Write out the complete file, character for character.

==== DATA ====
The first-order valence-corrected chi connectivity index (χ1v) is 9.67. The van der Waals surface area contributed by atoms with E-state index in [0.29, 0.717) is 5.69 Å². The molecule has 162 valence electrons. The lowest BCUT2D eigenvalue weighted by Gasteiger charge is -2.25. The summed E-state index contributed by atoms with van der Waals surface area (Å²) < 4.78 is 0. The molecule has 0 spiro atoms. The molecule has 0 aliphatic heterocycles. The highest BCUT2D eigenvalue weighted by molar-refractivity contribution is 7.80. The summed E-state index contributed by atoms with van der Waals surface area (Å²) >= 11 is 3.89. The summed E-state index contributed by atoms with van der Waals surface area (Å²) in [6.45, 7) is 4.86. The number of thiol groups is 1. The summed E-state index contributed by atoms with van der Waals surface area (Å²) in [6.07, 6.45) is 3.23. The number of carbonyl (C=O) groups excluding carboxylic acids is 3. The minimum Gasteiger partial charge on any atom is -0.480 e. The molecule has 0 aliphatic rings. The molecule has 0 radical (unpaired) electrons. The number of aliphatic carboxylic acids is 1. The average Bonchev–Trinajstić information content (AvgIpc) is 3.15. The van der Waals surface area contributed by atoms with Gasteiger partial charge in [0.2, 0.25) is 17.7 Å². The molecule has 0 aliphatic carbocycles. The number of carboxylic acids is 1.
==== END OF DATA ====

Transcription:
The first-order valence-corrected chi connectivity index (χ1v) is 9.67. The van der Waals surface area contributed by atoms with E-state index in [0.29, 0.717) is 5.69 Å². The molecule has 162 valence electrons. The lowest BCUT2D eigenvalue weighted by Gasteiger charge is -2.25. The summed E-state index contributed by atoms with van der Waals surface area (Å²) < 4.78 is 0. The molecule has 0 spiro atoms. The molecule has 0 aliphatic heterocycles. The highest BCUT2D eigenvalue weighted by molar-refractivity contribution is 7.80. The summed E-state index contributed by atoms with van der Waals surface area (Å²) >= 11 is 3.89. The summed E-state index contributed by atoms with van der Waals surface area (Å²) in [6.45, 7) is 4.86. The number of thiol groups is 1. The summed E-state index contributed by atoms with van der Waals surface area (Å²) in [6.07, 6.45) is 3.23. The number of carbonyl (C=O) groups excluding carboxylic acids is 3. The minimum Gasteiger partial charge on any atom is -0.480 e. The molecule has 0 aliphatic rings. The molecule has 0 radical (unpaired) electrons. The number of aliphatic carboxylic acids is 1. The average Bonchev–Trinajstić information content (AvgIpc) is 3.15. The van der Waals surface area contributed by atoms with Gasteiger partial charge in [0.2, 0.25) is 17.7 Å². The molecule has 0 aliphatic carbocycles. The number of carboxylic acids is 1.